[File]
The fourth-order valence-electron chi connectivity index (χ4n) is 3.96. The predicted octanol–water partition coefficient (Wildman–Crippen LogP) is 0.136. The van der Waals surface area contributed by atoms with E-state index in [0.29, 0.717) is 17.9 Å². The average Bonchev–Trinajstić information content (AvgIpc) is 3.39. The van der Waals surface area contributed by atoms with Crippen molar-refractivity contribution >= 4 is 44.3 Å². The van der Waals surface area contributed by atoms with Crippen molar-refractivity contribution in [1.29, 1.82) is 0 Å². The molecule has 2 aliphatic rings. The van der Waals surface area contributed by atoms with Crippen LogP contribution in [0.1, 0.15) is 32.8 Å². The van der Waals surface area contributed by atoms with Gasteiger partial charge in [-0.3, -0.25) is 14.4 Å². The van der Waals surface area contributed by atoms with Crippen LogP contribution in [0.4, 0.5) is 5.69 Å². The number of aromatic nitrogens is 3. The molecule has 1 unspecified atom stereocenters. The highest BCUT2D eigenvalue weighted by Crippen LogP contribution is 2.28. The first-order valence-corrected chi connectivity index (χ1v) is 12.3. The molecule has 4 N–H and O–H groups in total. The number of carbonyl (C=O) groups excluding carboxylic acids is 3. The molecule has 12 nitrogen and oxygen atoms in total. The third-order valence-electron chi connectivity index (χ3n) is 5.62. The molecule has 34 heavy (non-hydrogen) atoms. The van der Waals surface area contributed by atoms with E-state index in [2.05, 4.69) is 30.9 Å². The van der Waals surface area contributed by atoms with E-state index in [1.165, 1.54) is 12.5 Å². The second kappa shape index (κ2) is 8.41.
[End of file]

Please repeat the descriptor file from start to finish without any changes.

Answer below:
The fourth-order valence-electron chi connectivity index (χ4n) is 3.96. The predicted octanol–water partition coefficient (Wildman–Crippen LogP) is 0.136. The van der Waals surface area contributed by atoms with E-state index in [0.29, 0.717) is 17.9 Å². The average Bonchev–Trinajstić information content (AvgIpc) is 3.39. The van der Waals surface area contributed by atoms with Crippen molar-refractivity contribution >= 4 is 44.3 Å². The van der Waals surface area contributed by atoms with Crippen molar-refractivity contribution in [1.29, 1.82) is 0 Å². The molecule has 2 aliphatic rings. The van der Waals surface area contributed by atoms with Crippen LogP contribution in [0.1, 0.15) is 32.8 Å². The van der Waals surface area contributed by atoms with Gasteiger partial charge in [-0.3, -0.25) is 14.4 Å². The van der Waals surface area contributed by atoms with Crippen LogP contribution in [0.4, 0.5) is 5.69 Å². The number of aromatic nitrogens is 3. The molecule has 1 unspecified atom stereocenters. The highest BCUT2D eigenvalue weighted by Crippen LogP contribution is 2.28. The first-order valence-corrected chi connectivity index (χ1v) is 12.3. The molecule has 4 N–H and O–H groups in total. The number of carbonyl (C=O) groups excluding carboxylic acids is 3. The molecule has 12 nitrogen and oxygen atoms in total. The third-order valence-electron chi connectivity index (χ3n) is 5.62. The molecule has 34 heavy (non-hydrogen) atoms. The van der Waals surface area contributed by atoms with E-state index in [2.05, 4.69) is 30.9 Å². The van der Waals surface area contributed by atoms with E-state index in [1.165, 1.54) is 12.5 Å². The second kappa shape index (κ2) is 8.41.